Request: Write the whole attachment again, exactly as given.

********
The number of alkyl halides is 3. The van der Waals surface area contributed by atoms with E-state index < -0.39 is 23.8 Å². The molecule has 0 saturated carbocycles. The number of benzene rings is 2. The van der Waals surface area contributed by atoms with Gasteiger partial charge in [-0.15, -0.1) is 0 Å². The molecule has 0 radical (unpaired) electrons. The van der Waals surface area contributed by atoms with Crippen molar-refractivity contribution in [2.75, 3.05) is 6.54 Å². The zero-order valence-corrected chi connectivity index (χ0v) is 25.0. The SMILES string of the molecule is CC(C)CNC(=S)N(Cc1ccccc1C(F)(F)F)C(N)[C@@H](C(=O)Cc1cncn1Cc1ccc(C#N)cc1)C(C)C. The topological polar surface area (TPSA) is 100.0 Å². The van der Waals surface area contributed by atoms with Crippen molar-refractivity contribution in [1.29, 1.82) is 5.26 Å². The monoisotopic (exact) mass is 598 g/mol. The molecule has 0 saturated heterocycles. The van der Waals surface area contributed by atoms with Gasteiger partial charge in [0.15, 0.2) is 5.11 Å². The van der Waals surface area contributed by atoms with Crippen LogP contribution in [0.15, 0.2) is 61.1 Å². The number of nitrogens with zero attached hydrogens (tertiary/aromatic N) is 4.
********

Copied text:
The number of alkyl halides is 3. The van der Waals surface area contributed by atoms with E-state index < -0.39 is 23.8 Å². The molecule has 0 saturated carbocycles. The number of benzene rings is 2. The van der Waals surface area contributed by atoms with Gasteiger partial charge in [-0.15, -0.1) is 0 Å². The molecule has 0 radical (unpaired) electrons. The van der Waals surface area contributed by atoms with Crippen molar-refractivity contribution in [2.75, 3.05) is 6.54 Å². The zero-order valence-corrected chi connectivity index (χ0v) is 25.0. The SMILES string of the molecule is CC(C)CNC(=S)N(Cc1ccccc1C(F)(F)F)C(N)[C@@H](C(=O)Cc1cncn1Cc1ccc(C#N)cc1)C(C)C. The topological polar surface area (TPSA) is 100.0 Å². The van der Waals surface area contributed by atoms with Crippen molar-refractivity contribution in [1.29, 1.82) is 5.26 Å². The monoisotopic (exact) mass is 598 g/mol. The molecule has 0 saturated heterocycles. The van der Waals surface area contributed by atoms with Gasteiger partial charge in [0.15, 0.2) is 5.11 Å². The van der Waals surface area contributed by atoms with Crippen LogP contribution in [0.15, 0.2) is 61.1 Å². The number of nitrogens with zero attached hydrogens (tertiary/aromatic N) is 4.